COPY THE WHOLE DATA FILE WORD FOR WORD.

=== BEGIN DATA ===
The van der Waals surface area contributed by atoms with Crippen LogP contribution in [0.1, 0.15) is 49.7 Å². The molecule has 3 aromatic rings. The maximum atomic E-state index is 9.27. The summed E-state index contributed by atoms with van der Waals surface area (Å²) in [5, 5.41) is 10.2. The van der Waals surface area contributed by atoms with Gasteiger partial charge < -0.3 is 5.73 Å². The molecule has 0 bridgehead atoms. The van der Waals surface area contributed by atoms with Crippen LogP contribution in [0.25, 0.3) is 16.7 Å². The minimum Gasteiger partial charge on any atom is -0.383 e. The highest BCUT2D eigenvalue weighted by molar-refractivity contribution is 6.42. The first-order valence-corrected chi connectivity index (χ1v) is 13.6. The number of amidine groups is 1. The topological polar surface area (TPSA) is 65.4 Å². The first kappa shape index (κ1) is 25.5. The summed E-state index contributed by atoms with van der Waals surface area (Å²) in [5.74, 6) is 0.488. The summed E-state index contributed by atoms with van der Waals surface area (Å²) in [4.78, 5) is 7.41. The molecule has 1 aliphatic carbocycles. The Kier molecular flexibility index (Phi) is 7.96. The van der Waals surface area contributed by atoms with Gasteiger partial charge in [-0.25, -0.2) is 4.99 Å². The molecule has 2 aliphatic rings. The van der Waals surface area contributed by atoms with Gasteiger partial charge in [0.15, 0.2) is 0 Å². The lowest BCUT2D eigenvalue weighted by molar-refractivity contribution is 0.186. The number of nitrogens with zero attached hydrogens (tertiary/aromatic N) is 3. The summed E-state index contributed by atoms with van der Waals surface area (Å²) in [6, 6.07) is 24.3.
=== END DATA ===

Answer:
The van der Waals surface area contributed by atoms with Crippen LogP contribution in [0.1, 0.15) is 49.7 Å². The molecule has 3 aromatic rings. The maximum atomic E-state index is 9.27. The summed E-state index contributed by atoms with van der Waals surface area (Å²) in [5, 5.41) is 10.2. The van der Waals surface area contributed by atoms with Gasteiger partial charge < -0.3 is 5.73 Å². The molecule has 0 bridgehead atoms. The van der Waals surface area contributed by atoms with Crippen LogP contribution in [0.25, 0.3) is 16.7 Å². The minimum Gasteiger partial charge on any atom is -0.383 e. The highest BCUT2D eigenvalue weighted by molar-refractivity contribution is 6.42. The first-order valence-corrected chi connectivity index (χ1v) is 13.6. The number of amidine groups is 1. The topological polar surface area (TPSA) is 65.4 Å². The first kappa shape index (κ1) is 25.5. The summed E-state index contributed by atoms with van der Waals surface area (Å²) in [5.74, 6) is 0.488. The summed E-state index contributed by atoms with van der Waals surface area (Å²) in [4.78, 5) is 7.41. The molecule has 1 aliphatic carbocycles. The Kier molecular flexibility index (Phi) is 7.96. The van der Waals surface area contributed by atoms with Gasteiger partial charge in [-0.25, -0.2) is 4.99 Å². The molecule has 2 aliphatic rings. The van der Waals surface area contributed by atoms with Gasteiger partial charge in [0.15, 0.2) is 0 Å². The lowest BCUT2D eigenvalue weighted by molar-refractivity contribution is 0.186. The number of nitrogens with zero attached hydrogens (tertiary/aromatic N) is 3. The summed E-state index contributed by atoms with van der Waals surface area (Å²) in [6, 6.07) is 24.3.